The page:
I fully support any charity organization that consists of hot men whose motto is “Proudly Getting Naked For Club And Community.” Meet The Warwick Rowers: a rowing team who are raising funds for their charity, Sport Allies, which advocates for the fight against bullying and homophobia in school and sport. These humble (and ridiculously hot) gents have generated sales for their cause by posing naked in team calendars and other products that serve as eye candy AND help raise awareness for LGBT rights in sport. Check out their 2015 calendar above to get a sneak peek at the goods, and don’t forget to order yours here!
Married couple Abby Sugar and Sylvie Lardeux launched the Play Out underwear line in 2011 because they were sick of only finding cliche feminine designs when they went underwear shopping. They found the designs on men’s undies more fun and wanted to make that aesthetic available to women. Sugar told the Daily Mail that once they released their first of their two cuts of the product, “we had a lot of men and genderqueer individuals very excited for our underwear as well, so we consciously design both cuts to fit all people.” Play Out is the first line in the world to do this! The company’s website furthers their inclusive ideals as it insists, “No matter your gender identification, we consciously design everything – from the styling, coloring, and both cuts – to be appealing to every gender. We have had people of all gender presentations and identifications wear both styles of underwear.” The founders are also working to evolve the site’s language and gender descriptors to more all-encompassing terms to ensure that shoppers from every walk of life feel welcome. The ultimate goal, Sugar told the Mail, is to offer a lingerie option that isn’t made specifically with the male gaze in mind. “We want people to feel cool, happy and sexy wearing our underwear – but to feel that way for themselves, and not necessarily to please someone else.” Awesome! [Daily Mail UK] [Image via Play Out]
“I’ve been approached about having mutual approval over everything to do a reality show. It’s interesting because we can talk about parenting, relationships, health—all the things that are important to me. But then I think, What if I open up and people attack us just because we’re a gay family? It scares the hell out of me….I don’t know that I am [comfortable talking openly about being gay] now, to be honest with you. The gay thing has always been hard for me. When Heidi and I are out and somebody older asks, ‘Are you sisters?’ I say, ‘We’re friends.’ I guess it comes from thinking that they will be shocked or disturbed. Look, I wish I had some strapping football player husband. It would be such a dream to be ‘normal’ like that, but I’m just not.”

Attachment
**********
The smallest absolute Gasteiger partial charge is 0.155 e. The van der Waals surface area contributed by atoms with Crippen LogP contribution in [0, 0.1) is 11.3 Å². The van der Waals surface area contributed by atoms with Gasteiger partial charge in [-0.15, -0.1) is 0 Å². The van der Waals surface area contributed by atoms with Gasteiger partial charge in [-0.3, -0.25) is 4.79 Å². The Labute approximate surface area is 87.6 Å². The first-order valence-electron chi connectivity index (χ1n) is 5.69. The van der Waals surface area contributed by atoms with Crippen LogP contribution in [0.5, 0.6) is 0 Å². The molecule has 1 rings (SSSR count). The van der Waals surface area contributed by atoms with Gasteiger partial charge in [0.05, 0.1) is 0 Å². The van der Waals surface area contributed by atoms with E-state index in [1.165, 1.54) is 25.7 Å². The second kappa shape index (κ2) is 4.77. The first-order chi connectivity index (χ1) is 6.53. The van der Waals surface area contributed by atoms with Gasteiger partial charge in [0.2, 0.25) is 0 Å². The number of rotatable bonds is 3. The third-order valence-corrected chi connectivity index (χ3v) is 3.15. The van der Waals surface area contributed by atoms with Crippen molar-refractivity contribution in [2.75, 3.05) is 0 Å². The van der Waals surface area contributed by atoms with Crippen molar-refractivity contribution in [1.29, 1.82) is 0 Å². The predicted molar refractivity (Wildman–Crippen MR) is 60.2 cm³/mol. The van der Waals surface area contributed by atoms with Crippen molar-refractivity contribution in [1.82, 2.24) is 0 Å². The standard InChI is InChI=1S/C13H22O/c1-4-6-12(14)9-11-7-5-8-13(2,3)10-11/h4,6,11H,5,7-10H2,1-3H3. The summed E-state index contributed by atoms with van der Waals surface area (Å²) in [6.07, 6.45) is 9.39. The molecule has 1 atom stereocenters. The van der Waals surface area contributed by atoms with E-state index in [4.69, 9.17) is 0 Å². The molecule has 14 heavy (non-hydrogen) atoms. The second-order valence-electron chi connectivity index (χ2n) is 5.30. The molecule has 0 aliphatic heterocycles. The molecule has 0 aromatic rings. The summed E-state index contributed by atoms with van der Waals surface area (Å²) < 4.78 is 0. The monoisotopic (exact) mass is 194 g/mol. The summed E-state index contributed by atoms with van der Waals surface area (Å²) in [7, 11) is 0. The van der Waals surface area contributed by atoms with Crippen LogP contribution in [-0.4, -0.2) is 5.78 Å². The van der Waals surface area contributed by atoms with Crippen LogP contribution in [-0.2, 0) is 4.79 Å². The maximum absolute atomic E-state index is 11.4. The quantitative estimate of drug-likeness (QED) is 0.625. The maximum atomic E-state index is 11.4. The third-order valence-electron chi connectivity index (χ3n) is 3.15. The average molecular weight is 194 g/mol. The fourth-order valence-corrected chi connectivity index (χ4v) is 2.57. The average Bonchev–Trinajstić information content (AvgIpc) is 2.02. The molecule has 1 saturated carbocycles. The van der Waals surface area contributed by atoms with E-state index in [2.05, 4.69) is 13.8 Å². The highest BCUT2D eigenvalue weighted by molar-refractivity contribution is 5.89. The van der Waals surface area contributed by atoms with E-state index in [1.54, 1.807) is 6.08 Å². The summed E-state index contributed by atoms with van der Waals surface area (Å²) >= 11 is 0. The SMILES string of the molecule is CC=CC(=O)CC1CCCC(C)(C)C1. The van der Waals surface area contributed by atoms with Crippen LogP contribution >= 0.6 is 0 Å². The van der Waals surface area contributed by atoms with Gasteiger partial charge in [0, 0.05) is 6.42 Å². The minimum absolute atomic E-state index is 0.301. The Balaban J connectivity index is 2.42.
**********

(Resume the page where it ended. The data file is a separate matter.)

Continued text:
Fitness guru Jillian Michaels came out as bisexual in 2011 and struggles with discrimination just like anyone else. She told Health magazine about the fears that she and her partner Heidi Rhoades face simply for being who they are and their desire to fit in. The couple has two kids together. It’ll be a happy day when her family is considered just as “normal” as any other — or better yet, when society’s obsession with normalcy fades away altogether. Keep reading »
Facebook met with a group of queer activists on Wednesday to discuss how its policy forcing members to use their legal name as printed on their driver’s license, credit card, or student ID discriminates against members of the LGBT community, and trans* people and drag queens in particular — and didn’t budge on the policy. Facebook will reinstate suspended accounts for two weeks, giving those members time to decide whether they want to change their names, convert their profiles to pages, or leave the platform, after which the company will begin to suspend accounts again. Keep reading »